Rather than seeing refugees as a political problem, Christians around the world ought to be eager to address the urgent physical and spiritual needs of refugees. Many of these people have never even heard the gospel, which means that some Christians will have an opportunity to reach the unreached right in their own backyard. Our response should not be driven by fear, but rather by faith. We should remember that it is only by God’s grace that we are not refugees.
While refugees are often ignored or mistreated, God told his people in the Old Testament to be merciful toward sojourners. The same principle holds true today, as Christ told us to look at everyone as our neighbor. Christians should also reach out to refugees in obedience to the Great Commission. Christ sent us to make disciples of all nations, and that includes those who are forced from their homeland.
Neighbors on the Move
Christ’s command to love our neighbor—a command that is repeated directly from the Old Testament—applies not only to those who look like us or those who are convenient to serve, but also to sojourners and refugees. Several passages sum up our obligation to refugees:
You shall not oppress a sojourner. You know the heart of a sojourner, for you were sojourners in the land of Egypt. (Exodus 23:9)
And behold, a lawyer stood up to put him to the test, saying, “Teacher, what shall I do to inherit eternal life?” He said to him, “What is written in the Law? How do you read it?” And he answered, “You shall love the Lord your God with all your heart and with all your soul and with all your strength and with all your mind, and your neighbor as yourself.” And he said to him, “You have answered correctly; do this, and you will live.”
But he, desiring to justify himself, said to Jesus, “And who is my neighbor?” Jesus replied, “A man was going down from Jerusalem to Jericho, and he fell among robbers, who stripped him and beat him and departed, leaving him half dead. Now by chance a priest was going down that road, and when he saw him he passed by on the other side. So likewise a Levite, when he came to the place and saw him, passed by on the other side. But a Samaritan, as he journeyed, came to where he was, and when he saw him, he had compassion. He went to him and bound up his wounds, pouring on oil and wine. Then he set him on his own animal and brought him to an inn and took care of him. And the next day he took out two denarii and gave them to the innkeeper, saying, ‘Take care of him, and whatever more you spend, I will repay you when I come back.’ Which of these three, do you think, proved to be a neighbor to the man who fell among the robbers?” He said, “The one who showed him mercy.” And Jesus said to him, “You go, and do likewise.” (Luke 10:25–37)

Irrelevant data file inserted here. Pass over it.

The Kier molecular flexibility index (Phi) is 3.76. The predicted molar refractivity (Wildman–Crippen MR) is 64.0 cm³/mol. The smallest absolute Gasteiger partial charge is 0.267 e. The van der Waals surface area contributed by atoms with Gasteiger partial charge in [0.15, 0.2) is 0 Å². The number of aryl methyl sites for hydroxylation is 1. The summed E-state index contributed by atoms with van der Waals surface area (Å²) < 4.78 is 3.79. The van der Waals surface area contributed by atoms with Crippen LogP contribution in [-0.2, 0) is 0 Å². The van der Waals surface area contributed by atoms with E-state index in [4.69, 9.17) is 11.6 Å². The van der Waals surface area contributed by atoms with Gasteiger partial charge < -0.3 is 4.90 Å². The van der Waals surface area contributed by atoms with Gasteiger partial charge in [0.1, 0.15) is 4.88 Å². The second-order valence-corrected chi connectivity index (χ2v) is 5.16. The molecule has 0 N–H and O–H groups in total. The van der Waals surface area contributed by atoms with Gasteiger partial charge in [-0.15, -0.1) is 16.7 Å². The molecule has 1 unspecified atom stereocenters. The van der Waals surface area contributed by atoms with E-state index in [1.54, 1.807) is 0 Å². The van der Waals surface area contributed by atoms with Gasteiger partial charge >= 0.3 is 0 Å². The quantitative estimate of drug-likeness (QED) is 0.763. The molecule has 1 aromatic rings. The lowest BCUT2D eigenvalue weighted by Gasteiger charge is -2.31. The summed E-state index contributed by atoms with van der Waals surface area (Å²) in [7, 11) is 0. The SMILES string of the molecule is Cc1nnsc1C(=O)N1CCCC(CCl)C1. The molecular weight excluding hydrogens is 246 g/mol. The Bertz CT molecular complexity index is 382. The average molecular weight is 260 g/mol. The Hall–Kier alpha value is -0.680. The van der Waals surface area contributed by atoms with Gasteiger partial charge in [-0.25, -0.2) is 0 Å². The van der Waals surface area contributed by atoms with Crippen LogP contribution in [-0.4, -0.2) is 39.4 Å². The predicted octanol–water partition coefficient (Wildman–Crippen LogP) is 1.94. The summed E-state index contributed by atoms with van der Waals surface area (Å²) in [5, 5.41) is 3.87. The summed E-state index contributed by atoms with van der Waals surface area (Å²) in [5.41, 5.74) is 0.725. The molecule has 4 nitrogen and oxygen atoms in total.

All authority in heaven and on earth has been given to me. Go therefore and make disciples of all nations, baptizing them in the name of the Father and of the Son and of the Holy Spirit, teaching them to observe all that I have commanded you. And behold, I am with you always, to the end of the age. (Matthew 28:18b–20)
Three Simple Prayers
In light of our obligation to refugees, how should we pray for them? Here are three simply suggestions to get you started as you consider your role in ministering to those in need:
1. Pray that God would give you a generous heart toward refugees. Ask God to help you see them as people made in his image.
2. Pray that your political leaders would treat refugees fairly and with compassion.
3. Ask God to open doors for your church to minister to refugees and immigrants in your community.
This article was adapted from the Counter Culture Scripture and Prayer Guide, a supplement to David Platt’s book Counter Culture.